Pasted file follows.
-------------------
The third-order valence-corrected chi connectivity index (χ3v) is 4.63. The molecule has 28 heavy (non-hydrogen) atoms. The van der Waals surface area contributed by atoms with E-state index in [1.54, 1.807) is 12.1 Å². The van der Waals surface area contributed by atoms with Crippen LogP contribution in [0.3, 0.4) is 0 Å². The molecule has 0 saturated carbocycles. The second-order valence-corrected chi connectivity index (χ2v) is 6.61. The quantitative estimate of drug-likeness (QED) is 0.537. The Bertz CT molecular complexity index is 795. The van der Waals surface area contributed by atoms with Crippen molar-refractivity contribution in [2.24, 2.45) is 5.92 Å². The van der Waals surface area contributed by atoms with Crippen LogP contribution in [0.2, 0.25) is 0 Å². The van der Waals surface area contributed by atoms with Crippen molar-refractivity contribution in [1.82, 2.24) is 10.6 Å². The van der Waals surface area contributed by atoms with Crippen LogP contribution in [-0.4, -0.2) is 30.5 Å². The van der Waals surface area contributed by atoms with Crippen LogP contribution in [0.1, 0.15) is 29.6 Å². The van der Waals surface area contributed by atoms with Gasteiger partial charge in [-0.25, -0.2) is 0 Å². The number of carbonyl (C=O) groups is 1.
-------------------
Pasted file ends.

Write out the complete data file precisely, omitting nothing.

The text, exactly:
The third-order valence-corrected chi connectivity index (χ3v) is 4.63. The molecule has 28 heavy (non-hydrogen) atoms. The van der Waals surface area contributed by atoms with E-state index in [1.54, 1.807) is 12.1 Å². The van der Waals surface area contributed by atoms with Crippen LogP contribution in [0.3, 0.4) is 0 Å². The molecule has 0 saturated carbocycles. The second-order valence-corrected chi connectivity index (χ2v) is 6.61. The quantitative estimate of drug-likeness (QED) is 0.537. The Bertz CT molecular complexity index is 795. The van der Waals surface area contributed by atoms with Crippen molar-refractivity contribution in [2.24, 2.45) is 5.92 Å². The van der Waals surface area contributed by atoms with Crippen LogP contribution in [0.2, 0.25) is 0 Å². The van der Waals surface area contributed by atoms with Crippen molar-refractivity contribution in [1.82, 2.24) is 10.6 Å². The van der Waals surface area contributed by atoms with Crippen LogP contribution in [-0.4, -0.2) is 30.5 Å². The van der Waals surface area contributed by atoms with Crippen LogP contribution in [0.1, 0.15) is 29.6 Å². The van der Waals surface area contributed by atoms with Gasteiger partial charge in [-0.25, -0.2) is 0 Å². The number of carbonyl (C=O) groups is 1.